Eta Phi Beta (ΗΦΒ) is an African american business sorority founded in October 1942 by 11 business majors.[1] Eta Phi Beta was founded in Detroit, Michigan at the historically black Lewis Business College.[1] In 1997, the organization had 91 chapters and over 5000 members internationally.[2]

Eta Phi Beta
FoundedOctober 1942; 81 years ago (1942-10)
Lewis Business College
EmphasisBusiness, African-american
MottoNot For Ourselves, But For Others
Colors  Crimson,   Gold and   Black
PhilanthropyNAACP, UNCF
Members5,000 lifetime
Affiliated youthBee-Ettes, Senords, Eta Kids
Affiliated menNational Council of SHADs
Headquarters19983 Livernois Avenue, Suite B
Detroit, MI 48221
WebsiteOfficial website

Founders edit

The founders include Ivy Burt Banks, Earline Carter, Katherine Douglas, Mae Edwards Curry, Merry Green Hubbard, Ethel Madison, Ann Porter, Lena Reed, Mattie Rankin, Atheline Shelton Graham, and Dorothy Sylvers Brown.[3] Eta Phi Beta was founded to foster women to enter into the world of business.[2]

Organization edit

Eta Phi Beta has a 3-month initiation process.[4] Past Presidents include Louise Broadmax.[5] Mildred Harpole in the 1990s [6] Loretta Kirk-Adair served as the 16th National President from 2010-2014.[4] In August 2014, Dr. Lillie Anderton Robinson became the 17th National President. In 2016 Dr. Robinson was re-elected to a second term through July 2018. Additional chapters exist at schools such as St. Augestine's.[7] as well as the city of Indianapolis.[8] The organization has over 80 chapters nationwide in 2002.[1] Initiatives also include the Queen Bee Initiative.[9] An auxiliary organization of Eta Phi Beta is the National Council of Shad Clubs.[1]

Community edit

In 1977 the Michigan state House of Representatives, a resolution making May 14, 1977 the Eta Phi Beta Sorority Day.[10] On June 13, 2009, That the House of Representatives of the 81st Texas Legislature hereby honor Eta Phi Beta Sorority, Inc., as it commemorates its 2009 Founders Day.[11] Another resolution was made in the state of Georgia.[12] Eta Phi Beta funds various organizations including the March of Dimes, the NAACP, and the United Negro College Fund.[13] Eta Phi Beta is an affiliate member of the National Council of Negro Women.[14]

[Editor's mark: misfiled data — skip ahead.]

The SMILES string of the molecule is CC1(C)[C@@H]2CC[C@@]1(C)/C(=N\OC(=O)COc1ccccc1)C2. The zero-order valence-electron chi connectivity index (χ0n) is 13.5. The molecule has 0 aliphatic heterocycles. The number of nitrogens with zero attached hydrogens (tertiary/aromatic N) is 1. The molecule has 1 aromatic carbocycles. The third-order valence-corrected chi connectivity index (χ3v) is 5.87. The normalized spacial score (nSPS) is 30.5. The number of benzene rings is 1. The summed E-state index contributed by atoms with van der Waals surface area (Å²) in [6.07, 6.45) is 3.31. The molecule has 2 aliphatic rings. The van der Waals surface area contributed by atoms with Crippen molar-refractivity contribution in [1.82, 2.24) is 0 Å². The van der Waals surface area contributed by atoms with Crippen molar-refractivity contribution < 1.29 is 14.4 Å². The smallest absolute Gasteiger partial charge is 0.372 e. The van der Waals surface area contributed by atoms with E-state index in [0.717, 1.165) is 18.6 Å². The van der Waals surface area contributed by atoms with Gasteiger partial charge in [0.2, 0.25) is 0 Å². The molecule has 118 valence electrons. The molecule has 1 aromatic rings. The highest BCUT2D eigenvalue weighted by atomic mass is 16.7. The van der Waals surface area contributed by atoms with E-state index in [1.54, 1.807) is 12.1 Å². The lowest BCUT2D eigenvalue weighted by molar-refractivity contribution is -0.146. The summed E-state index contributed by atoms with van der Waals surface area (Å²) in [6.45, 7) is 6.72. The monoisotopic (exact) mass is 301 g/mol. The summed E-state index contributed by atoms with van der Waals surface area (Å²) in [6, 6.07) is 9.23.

See also edit

References edit

  1. ^ a b c d "Eta Phi Beta, Inc. Celebrates 25th Biennal National Convention in North Carolina". Jet: 55–. October 28, 2002. ISSN 0021-5996.
  2. ^ a b Mjagkij, Nina (16 December 2003). Organizing Black America. Routledge. ISBN 1135581231.
  3. ^ "Eta Phi Beta - About Us". Eta Phi Beta Sorority, Inc.
  4. ^ a b "Jacksonville free press".
  5. ^ Johnson Publishing Company (11 April 2005). "Jet". Jet. Johnson Publishing Company: 10–. ISSN 0021-5996.
  6. ^ "Reuben, Mildred Harpole to be honored for service to city". Milwaukee Journal Sentinel. September 2, 2013.
  7. ^ Walter M. Kimbrough (2003). Black Greek 101: The Culture, Customs, and Challenges of Black Fraternities and Sororities. Fairleigh Dickinson Univ Press. pp. 105–. ISBN 978-0-8386-3977-1.
  8. ^ "Indianapolis Recorder 18 December 1971 — Hoosier State Chronicles: Indiana's Digital Historic Newspaper Program".
  9. ^ Jessie Carney Smith (2006). Encyclopedia of African American Business. Greenwood Publishing Group. pp. 276–. ISBN 978-0-313-33110-7.
  10. ^ "Journal of the House of Representatives of the State of Michigan". 1979.
  11. ^ House Resolution HR01800
  12. ^ Senate Resolution 558
  13. ^ Michigan. Legislature. Senate (1984). Journal. J.S. Bagg.
  14. ^ Otis L. Hairston (2007). Picturing Greensboro: Four Decades of African American Community. The History Press. p. 59. ISBN 978-1-59629-284-0.